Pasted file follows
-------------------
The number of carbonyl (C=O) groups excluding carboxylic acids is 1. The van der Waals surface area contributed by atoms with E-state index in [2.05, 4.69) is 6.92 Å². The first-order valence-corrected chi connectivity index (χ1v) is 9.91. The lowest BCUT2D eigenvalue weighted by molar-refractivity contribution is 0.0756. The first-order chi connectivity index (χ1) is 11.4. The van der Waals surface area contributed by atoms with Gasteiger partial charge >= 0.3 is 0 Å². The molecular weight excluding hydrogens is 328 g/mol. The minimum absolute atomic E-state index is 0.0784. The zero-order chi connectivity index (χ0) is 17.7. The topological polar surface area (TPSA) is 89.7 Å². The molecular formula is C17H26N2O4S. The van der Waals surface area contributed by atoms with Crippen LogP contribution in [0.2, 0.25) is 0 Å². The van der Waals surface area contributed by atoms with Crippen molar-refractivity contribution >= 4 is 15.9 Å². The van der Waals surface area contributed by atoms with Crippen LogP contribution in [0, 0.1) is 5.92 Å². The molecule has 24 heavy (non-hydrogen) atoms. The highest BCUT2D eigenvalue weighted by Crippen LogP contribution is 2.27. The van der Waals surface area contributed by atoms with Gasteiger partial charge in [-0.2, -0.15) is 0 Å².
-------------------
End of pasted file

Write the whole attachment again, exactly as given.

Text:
The number of carbonyl (C=O) groups excluding carboxylic acids is 1. The van der Waals surface area contributed by atoms with E-state index in [2.05, 4.69) is 6.92 Å². The first-order valence-corrected chi connectivity index (χ1v) is 9.91. The lowest BCUT2D eigenvalue weighted by molar-refractivity contribution is 0.0756. The first-order chi connectivity index (χ1) is 11.4. The van der Waals surface area contributed by atoms with Gasteiger partial charge >= 0.3 is 0 Å². The molecular weight excluding hydrogens is 328 g/mol. The minimum absolute atomic E-state index is 0.0784. The zero-order chi connectivity index (χ0) is 17.7. The topological polar surface area (TPSA) is 89.7 Å². The molecular formula is C17H26N2O4S. The van der Waals surface area contributed by atoms with Crippen LogP contribution in [0.2, 0.25) is 0 Å². The van der Waals surface area contributed by atoms with Crippen molar-refractivity contribution >= 4 is 15.9 Å². The van der Waals surface area contributed by atoms with Crippen LogP contribution in [0, 0.1) is 5.92 Å². The molecule has 24 heavy (non-hydrogen) atoms. The highest BCUT2D eigenvalue weighted by Crippen LogP contribution is 2.27. The van der Waals surface area contributed by atoms with Gasteiger partial charge in [-0.2, -0.15) is 0 Å².